Soon after we left New Iberia, the dispatcher called the engineer and asked to dictate a track warrant. The engineer replied that he didn't want to stop now, because doing so would result in his blocking several grade crossings. So he proceeded a little further, and then stopped for a few minutes to copy down the warrant. (Of course, one wonders why the track warrant could not have been dictated during the stop at New Iberia.) We continued ahead, but at a very slow pace, constantly stopping for a series of red signals and then proceeding ahead at a snail's pace. By 8:30 p.m., 35 minutes after we left New Iberia, we had only gone about seven additional miles! Not until we reached milepost 113.8, just over ten miles from New Iberia, at 8:44 p.m., did we finally get a clear signal that enabled us to proceed ahead at the track speed of 70 miles per hour.
When I finished my dinner, I was presented with a check for $17.50 (including $1.50 for a soda). My chicken meal for lunch cost $11.50 (including two beverages). This may be my first Amtrak trip as a paying passenger on which the amount that I paid for food and beverages (about $32.00, including breakfast) exceeded the price of my ticket (only $26.00 on the Internet Rail Sale)!
Now I returned to my seat in the second coach, updated these memoirs, and revised a web page for my friend Chris Fussell's PortlandTransit.org website (I had printed out the page before I left home). I also did some work on a section of the Appalachian Trail Data Book, for which I am the editor. At one point, I went down to the lower level of the lounge car, obtained a cup of tea, and took it back to my seat. I would have remained in the lounge car for a while, but both "good" tables on the lower level were occupied, and the lighting on the upper level was rather dim.
We reached our next stop, Schriever, at 9:54 p.m. There is an attractive wooden station here, but it was closed, and it did not seem that anyone got on or off. Nevertheless, the station stop lasted for four minutes to permit the engineer to copy a track warrant. When we departed at 9:58 p.m., we were just two minutes short of four hours late. There is an hour of make-up time built into the schedule between here and New Orleans, so if we do not lose any more time on the way, we should arrive in New Orleans about 11:30 p.m. But, given our track record so far today, that is a pretty big "if"!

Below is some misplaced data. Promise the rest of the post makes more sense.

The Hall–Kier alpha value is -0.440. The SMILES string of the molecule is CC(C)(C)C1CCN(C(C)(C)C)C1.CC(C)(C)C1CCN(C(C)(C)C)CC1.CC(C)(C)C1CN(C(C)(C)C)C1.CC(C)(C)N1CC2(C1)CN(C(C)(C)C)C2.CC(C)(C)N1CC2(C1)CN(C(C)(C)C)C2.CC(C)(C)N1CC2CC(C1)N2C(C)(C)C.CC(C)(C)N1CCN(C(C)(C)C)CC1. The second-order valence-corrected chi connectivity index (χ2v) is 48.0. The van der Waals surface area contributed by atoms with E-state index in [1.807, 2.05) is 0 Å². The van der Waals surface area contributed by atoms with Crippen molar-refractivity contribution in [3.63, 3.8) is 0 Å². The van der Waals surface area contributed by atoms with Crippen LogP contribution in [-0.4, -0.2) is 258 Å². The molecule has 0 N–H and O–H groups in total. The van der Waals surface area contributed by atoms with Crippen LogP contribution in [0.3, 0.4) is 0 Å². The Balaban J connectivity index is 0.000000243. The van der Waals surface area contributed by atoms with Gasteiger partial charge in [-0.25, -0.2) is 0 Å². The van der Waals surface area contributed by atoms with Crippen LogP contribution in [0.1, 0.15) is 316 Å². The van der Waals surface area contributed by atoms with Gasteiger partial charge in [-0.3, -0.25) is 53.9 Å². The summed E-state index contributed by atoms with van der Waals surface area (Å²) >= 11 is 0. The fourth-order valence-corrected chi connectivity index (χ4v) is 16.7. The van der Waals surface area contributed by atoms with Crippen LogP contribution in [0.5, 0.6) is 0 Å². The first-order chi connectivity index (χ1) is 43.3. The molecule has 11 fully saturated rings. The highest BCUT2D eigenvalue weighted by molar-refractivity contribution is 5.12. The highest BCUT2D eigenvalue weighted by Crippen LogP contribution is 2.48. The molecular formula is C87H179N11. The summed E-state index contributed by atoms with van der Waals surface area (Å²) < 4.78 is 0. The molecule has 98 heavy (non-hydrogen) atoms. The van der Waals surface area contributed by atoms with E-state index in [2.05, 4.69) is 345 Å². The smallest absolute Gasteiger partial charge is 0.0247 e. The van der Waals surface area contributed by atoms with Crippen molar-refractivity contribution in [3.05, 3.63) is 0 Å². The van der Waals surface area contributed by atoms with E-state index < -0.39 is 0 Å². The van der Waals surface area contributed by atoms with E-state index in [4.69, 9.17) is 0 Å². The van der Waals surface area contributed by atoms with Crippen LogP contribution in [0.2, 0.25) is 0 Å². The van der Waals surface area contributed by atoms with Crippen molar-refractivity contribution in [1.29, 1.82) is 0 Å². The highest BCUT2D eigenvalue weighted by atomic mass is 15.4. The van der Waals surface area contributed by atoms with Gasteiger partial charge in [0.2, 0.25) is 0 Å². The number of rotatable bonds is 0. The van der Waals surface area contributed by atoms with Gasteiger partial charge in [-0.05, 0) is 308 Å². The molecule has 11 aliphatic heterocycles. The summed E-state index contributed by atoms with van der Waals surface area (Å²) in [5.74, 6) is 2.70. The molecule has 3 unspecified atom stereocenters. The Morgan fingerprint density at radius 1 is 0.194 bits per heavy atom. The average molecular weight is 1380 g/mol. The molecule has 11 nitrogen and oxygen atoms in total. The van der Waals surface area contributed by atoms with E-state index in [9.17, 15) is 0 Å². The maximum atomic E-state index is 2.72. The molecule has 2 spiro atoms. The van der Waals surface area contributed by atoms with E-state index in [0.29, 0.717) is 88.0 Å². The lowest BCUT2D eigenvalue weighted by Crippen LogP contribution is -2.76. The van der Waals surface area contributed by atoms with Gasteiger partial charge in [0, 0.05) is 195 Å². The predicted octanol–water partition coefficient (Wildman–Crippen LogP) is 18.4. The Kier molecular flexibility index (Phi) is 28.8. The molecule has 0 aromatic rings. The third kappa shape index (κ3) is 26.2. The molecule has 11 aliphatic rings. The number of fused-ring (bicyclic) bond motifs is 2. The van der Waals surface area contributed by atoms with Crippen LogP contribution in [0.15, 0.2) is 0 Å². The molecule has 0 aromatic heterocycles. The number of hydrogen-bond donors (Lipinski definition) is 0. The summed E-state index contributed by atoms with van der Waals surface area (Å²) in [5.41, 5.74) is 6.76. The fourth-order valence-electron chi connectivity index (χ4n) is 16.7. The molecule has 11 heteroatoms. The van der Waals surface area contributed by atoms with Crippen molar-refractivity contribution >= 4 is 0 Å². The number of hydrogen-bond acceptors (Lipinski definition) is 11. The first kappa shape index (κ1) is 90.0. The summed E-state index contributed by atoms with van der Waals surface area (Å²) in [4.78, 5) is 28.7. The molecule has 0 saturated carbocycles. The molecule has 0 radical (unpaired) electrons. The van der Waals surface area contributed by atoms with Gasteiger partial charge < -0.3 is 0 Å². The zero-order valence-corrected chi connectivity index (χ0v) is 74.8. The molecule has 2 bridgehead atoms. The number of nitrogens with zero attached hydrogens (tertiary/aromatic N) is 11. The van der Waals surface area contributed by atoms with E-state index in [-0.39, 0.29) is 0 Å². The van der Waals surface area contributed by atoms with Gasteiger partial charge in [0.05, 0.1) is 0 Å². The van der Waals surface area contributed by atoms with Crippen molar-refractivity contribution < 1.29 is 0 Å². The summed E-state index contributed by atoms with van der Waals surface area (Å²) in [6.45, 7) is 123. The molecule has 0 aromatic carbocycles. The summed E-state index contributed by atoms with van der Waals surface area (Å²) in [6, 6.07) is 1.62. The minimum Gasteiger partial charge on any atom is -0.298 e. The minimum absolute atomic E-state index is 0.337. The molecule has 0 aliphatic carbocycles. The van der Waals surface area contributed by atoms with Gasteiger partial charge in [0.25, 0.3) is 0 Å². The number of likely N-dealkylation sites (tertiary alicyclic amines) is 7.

As it turned out, the rest of our ride to New Orleans would not be smooth sailing. We came to a stop at 10:20 p.m. On the scanner, I heard the engineer tell the conductor that his key will not work, and he asked the conductor to come forward with his key. Whatever the problem was, it was eventually solved, and at 10:39 p.m., we proceeded ahead, but we had lost about another 20 minutes in the process. (Subsequently, I heard the engineer tell the dispatcher that the train had lost 30 minutes after Schriever due to "signal problems.")
At 11:13 p.m., we arrived at Live Oak, which is several miles west of the Huey Long Bridge leading into New Orleans. But when we arrived at the south end of the bridge at 11:32 p.m., we sat still for 13 minutes and didn't start moving again until 11:45 p.m. I watched as we crossed this majestic bridge, with its outstanding views of New Orleans. When we reached the other side, about 12:08 a.m., we started moving forward at track speed. The conductor came by and informed us that we should be arriving in New Orleans in 20 minutes, with the back-up move taking ten minutes.
My belongings were scattered among three locations in two coaches, so at about 11:30 p.m. I started gathering everything together and packing up. I moved most of my belongings to the lower level, and then returned to my seat in the first coach, where I spent the remainder of the ride.
In the meantime, I started talking to a group of women in my car who had boarded the train in San Antonio. (One of these women was the one who was almost left behind on the platform when our train pulled out!) They were connecting to tomorrow morning's Crescent, scheduled to leave at 7:00 a.m., and expressed the hope that that train would also be late, so that they could get some sleep tonight. I explained to them that the Crescent originates in New Orleans, and thus it was very unlikely to leave later than scheduled. This was their first trip on Amtrak, and they seemed surprised that our train would be arriving several hours late. They also indicated to me that this would probably be their last trip on Amtrak!
At 12:22 a.m., we commenced our back-up move to New Orleans Union Station, passing through the Amtrak coach yard and engine maintenance facility on the way. Then, at 12:33 a.m., we came to our final stop at the station. We were four hours and three minutes late, not having made up any time since Schriever, and even having lost some additional time after our next-to-last stop. I walked through the station and soon obtained a cab to my hotel in the French Quarter, which I shared with two other people who were going to another hotel nearby.
Today's trip from San Antonio to New Orleans on the Sunset Limited was - at least for me - quite enjoyable. I covered some new mileage and was able to experience the various ambiences of Amtrak travel aboard the train. While I had hoped that we would arrive in New Orleans a little earlier, our four-hour-late arrival did not seriously inconvenience me. Perhaps most interestingly, I was able to enjoy over 16 hours of travel on an Amtrak train for only $26.00 - which translates to about $1.60 an hour! That's a real bargain compared to the Acela Express, which can cost over $50 an hour! I'm now looking forward to enjoying a day-and-a-half in New Orleans, and to my ride Thursday night to Chicago on the City of New Orleans.